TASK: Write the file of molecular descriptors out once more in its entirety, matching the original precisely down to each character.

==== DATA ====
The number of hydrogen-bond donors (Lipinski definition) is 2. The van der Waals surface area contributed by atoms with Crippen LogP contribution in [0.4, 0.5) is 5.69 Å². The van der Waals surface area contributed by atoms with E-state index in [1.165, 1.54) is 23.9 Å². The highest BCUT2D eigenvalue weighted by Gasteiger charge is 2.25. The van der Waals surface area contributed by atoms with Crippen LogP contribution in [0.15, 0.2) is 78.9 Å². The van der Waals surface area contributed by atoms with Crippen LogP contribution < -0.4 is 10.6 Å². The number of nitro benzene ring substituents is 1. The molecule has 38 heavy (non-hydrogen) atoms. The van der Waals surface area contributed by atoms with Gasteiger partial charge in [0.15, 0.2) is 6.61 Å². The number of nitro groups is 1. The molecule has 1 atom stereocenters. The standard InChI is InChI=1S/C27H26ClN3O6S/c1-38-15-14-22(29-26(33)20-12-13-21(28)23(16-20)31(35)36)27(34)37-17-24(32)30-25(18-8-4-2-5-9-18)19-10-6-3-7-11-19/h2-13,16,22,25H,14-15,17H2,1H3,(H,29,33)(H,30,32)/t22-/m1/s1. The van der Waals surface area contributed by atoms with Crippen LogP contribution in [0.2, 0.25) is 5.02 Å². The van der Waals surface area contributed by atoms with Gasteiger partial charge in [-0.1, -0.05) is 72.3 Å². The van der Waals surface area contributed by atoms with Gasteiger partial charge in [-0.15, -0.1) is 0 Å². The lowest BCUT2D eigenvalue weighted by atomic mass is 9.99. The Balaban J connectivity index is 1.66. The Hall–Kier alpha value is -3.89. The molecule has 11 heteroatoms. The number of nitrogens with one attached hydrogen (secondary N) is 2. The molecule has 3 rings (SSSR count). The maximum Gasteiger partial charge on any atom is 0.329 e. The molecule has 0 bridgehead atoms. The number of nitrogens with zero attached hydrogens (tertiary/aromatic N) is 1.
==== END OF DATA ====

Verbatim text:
The number of hydrogen-bond donors (Lipinski definition) is 2. The van der Waals surface area contributed by atoms with Crippen LogP contribution in [0.4, 0.5) is 5.69 Å². The van der Waals surface area contributed by atoms with E-state index in [1.165, 1.54) is 23.9 Å². The highest BCUT2D eigenvalue weighted by Gasteiger charge is 2.25. The van der Waals surface area contributed by atoms with Crippen LogP contribution in [0.15, 0.2) is 78.9 Å². The van der Waals surface area contributed by atoms with Crippen LogP contribution < -0.4 is 10.6 Å². The number of nitro benzene ring substituents is 1. The molecule has 38 heavy (non-hydrogen) atoms. The van der Waals surface area contributed by atoms with Gasteiger partial charge in [0.15, 0.2) is 6.61 Å². The number of nitro groups is 1. The molecule has 1 atom stereocenters. The standard InChI is InChI=1S/C27H26ClN3O6S/c1-38-15-14-22(29-26(33)20-12-13-21(28)23(16-20)31(35)36)27(34)37-17-24(32)30-25(18-8-4-2-5-9-18)19-10-6-3-7-11-19/h2-13,16,22,25H,14-15,17H2,1H3,(H,29,33)(H,30,32)/t22-/m1/s1. The van der Waals surface area contributed by atoms with Crippen LogP contribution in [0.2, 0.25) is 5.02 Å². The van der Waals surface area contributed by atoms with Gasteiger partial charge in [-0.1, -0.05) is 72.3 Å². The van der Waals surface area contributed by atoms with Gasteiger partial charge in [-0.15, -0.1) is 0 Å². The lowest BCUT2D eigenvalue weighted by atomic mass is 9.99. The Balaban J connectivity index is 1.66. The Hall–Kier alpha value is -3.89. The molecule has 11 heteroatoms. The number of nitrogens with one attached hydrogen (secondary N) is 2. The molecule has 3 rings (SSSR count). The maximum Gasteiger partial charge on any atom is 0.329 e. The molecule has 0 bridgehead atoms. The number of nitrogens with zero attached hydrogens (tertiary/aromatic N) is 1.